Be lucky to hail the “Cash Cab” and fare well

THE POPULAR “CASH CAB” SHOW is prowling the streets of Chicago, ready to pick up unsuspecting contestants and ask them questions en route to their destinations. The show is here as the result of Discovery Channel answering the pleas of more than 13,000 fans on a Facebook page called “Bring Cash Cab to Chicago.”

How to spot the cab? Look for a minivan with a city skyline “ad” on the roof. It has three small camera lenses at the top and sides for exterior shots. The taxi license number is 4472 TX. And the driver is blond-haired, blue-eyed Second City e.t.c. cast member Beth Melewski.

Those in the Loop, Near North and Lakeview have the best chance of being taken for a ride, with the off chance that the driver could pay you for the ride.

EXCEPTING “CASH CAB,” there are NO Hollywood projects or commercials on the books for Chicago-area production. The last two 2010 Hollywood features -? the Fox TV series “The Chicago Code” and the big Steven Soderbergh feature “Contagion” — wrapped production here Friday.

IN ANOTHER DDB SHAKEUP in the upper ranks, president/CEO Rick Carpenter, a 22-year DDB veteran, resigned, effective Dec. 31. Mark O’Brien, DDB’s newly named North American president, will hold that interim office until Carpenter’s replacement is named.

Carpenter joined the Chicago office in 2007, after 18 years as CCO and then president of DDB, Los Angeles. O’Brien told Ad Ad Age that Carpenter’s decision to leave came “at a time when we have to make a great deal of change at the agency.”

In all likelihood, Carpenter said, he will remain in the agency business, “but I could just as easily apply my experience and skills to any number of companies that place a high value on creativity to build brand and build business.”

“MONEY, MONEY, MONEY,” Daily Planet’s 1:50-minute music video has been included in “Stash 75,” the DVD magazine of animation, VFX and motion graphics for advertising and broadcast. “There’s so much outstanding work and talented people in every issue that it’s a true honor to be recognized,” reports the Planet’s Sonia Blum.

“The idea was to make a tongue-in-cheek ?nerdcore’ rap about the motion graphics world. We did everything from conception, production and graphics to post,” Blum says. Since “Money” went viral three months ago on Motionographer, it’s had almost 200,000 hits. See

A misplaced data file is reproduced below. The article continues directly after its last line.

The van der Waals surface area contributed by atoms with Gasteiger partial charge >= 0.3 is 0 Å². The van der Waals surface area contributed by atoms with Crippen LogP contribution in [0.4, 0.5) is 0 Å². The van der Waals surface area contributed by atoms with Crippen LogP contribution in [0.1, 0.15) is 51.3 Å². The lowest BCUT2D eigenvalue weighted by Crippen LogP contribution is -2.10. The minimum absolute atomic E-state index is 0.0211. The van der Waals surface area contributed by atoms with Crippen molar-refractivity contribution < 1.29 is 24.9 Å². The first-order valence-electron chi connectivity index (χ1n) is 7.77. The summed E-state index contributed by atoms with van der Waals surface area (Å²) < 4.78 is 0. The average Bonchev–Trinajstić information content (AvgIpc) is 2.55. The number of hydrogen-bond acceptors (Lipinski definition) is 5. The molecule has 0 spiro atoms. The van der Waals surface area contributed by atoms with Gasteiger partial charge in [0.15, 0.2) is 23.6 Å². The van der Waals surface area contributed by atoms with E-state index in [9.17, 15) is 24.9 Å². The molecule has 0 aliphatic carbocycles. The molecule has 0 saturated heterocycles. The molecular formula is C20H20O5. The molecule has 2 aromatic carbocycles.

OVER AT FOUNDATION CONTENT, two assistant editors were upped to editor: Suzie Moore, who’s been with Foundation for two years, after getting her start at now-defunct Avenue Edit, and Drew Hall, a native Brit who relocated from L.A. to Chicago and was Foundation owner/editor James Lipetzky’s assistant.

TRIVIA: “Rabbit Hole,” starring Nicole Kidman, Aaron Eckhart and Dianne Wiest, opening Dec. 25, was produced by Chicago’s Gigi Pritzker’s Odd Lot Entertainment. (See, you wanted to know that, right?)

“CHICAGO AT SUNDANCE PARTY” is going strong for the 5th year and Chicagoans headed for the Jan. 20-30 film festival are invited to attend. The Jan. 22 party, presented by the Peninsula Hotel, Chicago and hosted by Denis John Healy and Brenda Sexton, will be held be at the exclusive Stein Eriksen Lodge in Deer Valley, Utah.

Steve James, whose doc “The Interrupters” will screen at the festival, is one of the special guests, along with Dr. Warrick Carter of Columbia College, restaurateur Billy Dec, Chaz Ebert, casting director Sharon King, Christie Hefner and Billy Marovitz and broadcasters Sylvia Perez and Linda Yu. Space is limited, so if you’d like to attend the party, RSVP now to

Sexton tipped to a group of filmdom’s powerhouse women over lunch that the ever-expanding Windy City West party traditionally held in October will shift over to a February date in 2012. In all likelihood, the Melman brothers’ Le Grande Orange restaurant in Santa Monica will continue to be the party place.

AN EARLY CHRISTMAS GIFT for the Los Angeles film industry came with passing an AICP-sponsored initiative that reduces taxes for hundreds of production companies doing business in L.A.

The tax reduction measure, expected to start in 30 days, proposes adjusting the minimum tax threshold from the current $2.5 million to a new minimum of $5 million for all production companies.

HAPPY HOLIDAYS to all our readers in cyberspace. We’re taking a Christmas break next week — but not really as we’ll be prepping for the upcoming transition to the expanded Reel. Although we officially won’t publish, we will post news as it breaks, so check us out throughout next week.

Our mission is to chronicle news of this big, important visual media market. We can only continue doing so with your input about what’s going on in your sphere. Your stories, notes, suggestions, BackTalk and screening events are always welcome!